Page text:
The more experience I’ve gained on my mental health journey, the better I’ve gotten at recognizing my depression and the reasons behind it. That being said, depression can still be tricky. There are times where I feel like I know exactly why I feel depressed; other times, it’s like a feeling or emotion comes out of nowhere. The wintertime is actually one of the trickiest times to recognize my feelings. Is it just a time of seasonal sadness, or is it something I need to look into further?
As I’ve written in previous posts, the wintertime isn’t easy. There are many ways that the wintertime can make us feel symptoms of depression. There are short days and cold nights; people aren’t as available to get together for social events as they might be other times of the year; and there’s an increased focus on reflecting on the year you’ve had that can make it difficult for many. This is a time of year that can feel magical one day, and the saddest day the next.
But how can you tell when something’s really wrong? I’ve written posts about the signs of depression, about looking out for different symptoms and noticing patterns that seem out of the ordinary, but it’s more complicated than that. There is so much going on all at once and for a lot of people, taking a step back and disengaging from the busyness is often the only way they know how to get the rest they need. If that starts happening more often than usual, that could be a sign something is wrong.
When you experience depression and anxiety on a regular basis, you get to know yourself and your limits quite well. Instead of relying on a desire to do something (something you can’t always afford to do), I rely on whether or not I have the capability to do something in the moment. If I can’t, I might take a minute or two and then reassess. This is how I move through most of my days during the winter season, and I wish there was more room for others to do the same.
So many mental health advocates talk about how “it’s okay to not be okay,” and this couldn’t be more true during this time of year. We don’t always need to qualify why we’re hurting or sad, and we can be depressed without meaning that we’re dealing with depression.
Definitions and clear-cut plans can be very helpful on our mental health journeys, but they aren’t always required for mental wellness. Sometimes we just need to look at what’s in front of us, and ask ourselves what we need in the moment. And many times, that’s exactly what we need.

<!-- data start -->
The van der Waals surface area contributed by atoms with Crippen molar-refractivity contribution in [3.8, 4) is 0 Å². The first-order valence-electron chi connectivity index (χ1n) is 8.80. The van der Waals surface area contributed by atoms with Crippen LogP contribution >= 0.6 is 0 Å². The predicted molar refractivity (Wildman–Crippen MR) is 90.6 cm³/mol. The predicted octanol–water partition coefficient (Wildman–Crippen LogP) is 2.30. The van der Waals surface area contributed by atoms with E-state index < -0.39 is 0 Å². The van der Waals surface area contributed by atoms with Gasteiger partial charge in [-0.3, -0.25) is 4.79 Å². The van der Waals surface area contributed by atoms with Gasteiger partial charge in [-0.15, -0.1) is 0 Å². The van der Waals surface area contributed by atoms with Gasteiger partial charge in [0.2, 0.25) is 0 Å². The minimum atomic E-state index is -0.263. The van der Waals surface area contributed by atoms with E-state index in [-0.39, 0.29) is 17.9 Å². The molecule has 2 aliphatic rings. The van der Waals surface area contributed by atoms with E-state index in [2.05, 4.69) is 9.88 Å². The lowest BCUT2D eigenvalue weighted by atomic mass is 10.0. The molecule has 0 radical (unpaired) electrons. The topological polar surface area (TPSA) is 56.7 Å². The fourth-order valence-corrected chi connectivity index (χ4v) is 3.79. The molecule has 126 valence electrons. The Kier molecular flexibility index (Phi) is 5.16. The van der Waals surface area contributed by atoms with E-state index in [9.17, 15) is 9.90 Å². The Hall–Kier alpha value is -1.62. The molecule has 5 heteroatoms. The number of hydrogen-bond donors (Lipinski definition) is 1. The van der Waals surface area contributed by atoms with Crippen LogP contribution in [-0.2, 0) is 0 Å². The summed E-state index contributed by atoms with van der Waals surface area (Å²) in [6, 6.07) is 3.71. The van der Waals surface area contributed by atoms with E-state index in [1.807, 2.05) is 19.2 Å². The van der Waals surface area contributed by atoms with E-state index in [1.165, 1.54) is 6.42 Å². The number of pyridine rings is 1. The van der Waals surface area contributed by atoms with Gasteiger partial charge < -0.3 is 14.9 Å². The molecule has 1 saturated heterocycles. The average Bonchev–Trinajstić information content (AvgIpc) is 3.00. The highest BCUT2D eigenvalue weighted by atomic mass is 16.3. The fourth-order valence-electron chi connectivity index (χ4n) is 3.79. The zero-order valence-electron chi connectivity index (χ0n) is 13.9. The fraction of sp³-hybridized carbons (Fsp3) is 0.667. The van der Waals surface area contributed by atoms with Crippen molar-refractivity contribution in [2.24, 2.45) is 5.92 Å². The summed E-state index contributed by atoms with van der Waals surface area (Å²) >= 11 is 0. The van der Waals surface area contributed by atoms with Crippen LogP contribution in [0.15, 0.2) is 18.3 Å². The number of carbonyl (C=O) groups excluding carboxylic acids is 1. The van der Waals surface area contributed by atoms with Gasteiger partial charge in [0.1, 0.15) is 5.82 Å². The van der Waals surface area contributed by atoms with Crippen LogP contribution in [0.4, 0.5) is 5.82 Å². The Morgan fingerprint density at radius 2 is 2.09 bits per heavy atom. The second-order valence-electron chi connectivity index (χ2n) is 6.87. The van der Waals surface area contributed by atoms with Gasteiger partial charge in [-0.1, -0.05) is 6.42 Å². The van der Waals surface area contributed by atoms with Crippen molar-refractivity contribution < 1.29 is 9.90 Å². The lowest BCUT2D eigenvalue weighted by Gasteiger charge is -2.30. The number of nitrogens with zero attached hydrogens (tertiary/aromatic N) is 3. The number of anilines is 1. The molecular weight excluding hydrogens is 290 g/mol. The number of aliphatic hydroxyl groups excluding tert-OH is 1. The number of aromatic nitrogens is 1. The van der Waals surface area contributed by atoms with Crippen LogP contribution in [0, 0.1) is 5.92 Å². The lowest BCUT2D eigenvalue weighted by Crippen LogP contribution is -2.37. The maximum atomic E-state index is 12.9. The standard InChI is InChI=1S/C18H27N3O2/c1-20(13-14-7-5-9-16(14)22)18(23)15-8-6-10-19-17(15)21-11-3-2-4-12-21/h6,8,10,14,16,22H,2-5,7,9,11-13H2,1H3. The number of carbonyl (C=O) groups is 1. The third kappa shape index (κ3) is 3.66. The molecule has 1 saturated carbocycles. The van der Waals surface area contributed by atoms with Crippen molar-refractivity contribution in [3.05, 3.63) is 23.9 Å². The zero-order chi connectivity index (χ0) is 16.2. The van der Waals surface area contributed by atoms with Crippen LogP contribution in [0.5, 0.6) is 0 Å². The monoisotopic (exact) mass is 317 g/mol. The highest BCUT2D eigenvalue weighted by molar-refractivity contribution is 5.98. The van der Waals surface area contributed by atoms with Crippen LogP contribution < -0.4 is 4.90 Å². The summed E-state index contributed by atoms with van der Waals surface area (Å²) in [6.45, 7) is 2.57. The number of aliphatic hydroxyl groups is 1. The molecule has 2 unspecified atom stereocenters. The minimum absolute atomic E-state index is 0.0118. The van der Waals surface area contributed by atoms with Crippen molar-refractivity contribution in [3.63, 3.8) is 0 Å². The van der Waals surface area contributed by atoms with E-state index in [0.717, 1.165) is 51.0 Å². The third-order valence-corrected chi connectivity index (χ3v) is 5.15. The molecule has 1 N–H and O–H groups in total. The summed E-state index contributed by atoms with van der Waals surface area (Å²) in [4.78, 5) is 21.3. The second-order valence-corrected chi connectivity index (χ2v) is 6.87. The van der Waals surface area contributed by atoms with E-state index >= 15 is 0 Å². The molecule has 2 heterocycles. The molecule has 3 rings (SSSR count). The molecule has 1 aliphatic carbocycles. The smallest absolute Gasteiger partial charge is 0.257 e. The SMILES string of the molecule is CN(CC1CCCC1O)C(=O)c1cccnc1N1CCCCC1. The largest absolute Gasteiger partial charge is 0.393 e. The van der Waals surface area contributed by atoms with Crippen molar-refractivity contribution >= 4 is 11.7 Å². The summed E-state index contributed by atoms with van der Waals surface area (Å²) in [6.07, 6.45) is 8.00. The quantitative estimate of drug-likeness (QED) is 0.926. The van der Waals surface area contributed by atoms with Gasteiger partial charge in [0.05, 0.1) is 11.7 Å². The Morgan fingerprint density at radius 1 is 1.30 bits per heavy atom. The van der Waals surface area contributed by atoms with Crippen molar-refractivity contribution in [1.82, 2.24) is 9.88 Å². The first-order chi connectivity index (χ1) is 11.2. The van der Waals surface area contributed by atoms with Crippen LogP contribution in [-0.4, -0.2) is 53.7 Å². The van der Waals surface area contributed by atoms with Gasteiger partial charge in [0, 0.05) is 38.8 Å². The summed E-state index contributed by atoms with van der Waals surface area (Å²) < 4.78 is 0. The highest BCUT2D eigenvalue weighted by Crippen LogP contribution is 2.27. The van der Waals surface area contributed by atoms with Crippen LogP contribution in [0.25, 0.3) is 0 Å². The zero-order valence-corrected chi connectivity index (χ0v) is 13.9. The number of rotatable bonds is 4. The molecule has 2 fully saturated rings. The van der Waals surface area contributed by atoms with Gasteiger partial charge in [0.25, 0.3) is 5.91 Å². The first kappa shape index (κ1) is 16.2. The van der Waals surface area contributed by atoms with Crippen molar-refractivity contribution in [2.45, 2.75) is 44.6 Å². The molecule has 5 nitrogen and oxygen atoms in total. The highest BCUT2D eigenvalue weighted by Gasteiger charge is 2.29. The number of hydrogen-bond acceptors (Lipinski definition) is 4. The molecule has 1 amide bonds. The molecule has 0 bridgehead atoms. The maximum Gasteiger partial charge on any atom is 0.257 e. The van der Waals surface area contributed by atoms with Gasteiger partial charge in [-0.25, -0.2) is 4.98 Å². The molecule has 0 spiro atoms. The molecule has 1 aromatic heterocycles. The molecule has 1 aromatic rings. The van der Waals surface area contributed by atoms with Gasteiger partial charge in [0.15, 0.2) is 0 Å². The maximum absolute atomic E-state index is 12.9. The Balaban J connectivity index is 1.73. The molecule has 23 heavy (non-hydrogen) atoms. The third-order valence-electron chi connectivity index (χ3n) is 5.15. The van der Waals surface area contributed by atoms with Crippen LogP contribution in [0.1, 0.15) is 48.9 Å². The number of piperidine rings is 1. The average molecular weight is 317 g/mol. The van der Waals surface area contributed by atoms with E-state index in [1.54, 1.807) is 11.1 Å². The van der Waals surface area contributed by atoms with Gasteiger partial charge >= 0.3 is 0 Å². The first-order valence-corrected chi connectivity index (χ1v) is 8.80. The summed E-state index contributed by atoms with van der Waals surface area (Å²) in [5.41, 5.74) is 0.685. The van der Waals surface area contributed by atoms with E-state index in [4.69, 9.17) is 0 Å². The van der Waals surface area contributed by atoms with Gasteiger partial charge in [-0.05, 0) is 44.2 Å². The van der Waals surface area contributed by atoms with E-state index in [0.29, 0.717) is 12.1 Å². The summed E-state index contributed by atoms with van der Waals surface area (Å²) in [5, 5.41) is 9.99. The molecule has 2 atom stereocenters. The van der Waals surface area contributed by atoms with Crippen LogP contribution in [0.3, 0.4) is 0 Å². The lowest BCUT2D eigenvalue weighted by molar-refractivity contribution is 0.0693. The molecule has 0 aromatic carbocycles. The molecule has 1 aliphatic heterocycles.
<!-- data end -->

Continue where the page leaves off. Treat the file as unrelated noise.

I find this time of year is not the best for me. It conjures up sadness. Since I left a corporate job in March, I have spent quality time in educating myself about my mental illness with depression, and why I am a certain type of way. Also, making my mental wellness a priority, and not put it in the back burner. I have opened up about having this condition and want to help end the stigma and change the narrative around it. Thank you for this post.
LikeLiked by 1 person
I’m glad to hear that you’re making your mental wellness a priority – it’s not easy, but it’s definitely worth it! Thank you so much for reading and your comment!
I really enjoyed this. I think that’s the one thing that I struggle to tell people who earnestly wish to know about depression and how it affects one another.
Like you mentioned, it seems like the hard ones are the ones that come out of left field, for no other reason than to simply be there. I’ve learned some of my triggers throughout the last few years, and those I can deal with. Financial hardship; I can pull myself out of a funk eventually by realizing I have a job and just need to scrimp and save a bit to pull out of it. Social Issues; I know I am friendly enough that I can talk to people and let them know what’s going on and those that are keepers will understand.
But the one that hits you like a ton of bricks on some idle Tuesday morning while waiting at a stoplight on your way in to work? Yeah… no trick to solve that one. Just time and resilience, hopefully.
LikeLiked by 1 person
Those times that feel like they come out of nowhere are some of the most challenging I’ve dealt with, but some of those moments have also taught me the most about my depression. I also haven’t found any great ways to solve those moments, but I believe it makes me stronger and better prepared for the next time it comes around. I like thinking about it in terms of time and resilience – that’s a great way of looking at it! Thank you for sharing.
LikeLiked by 1 person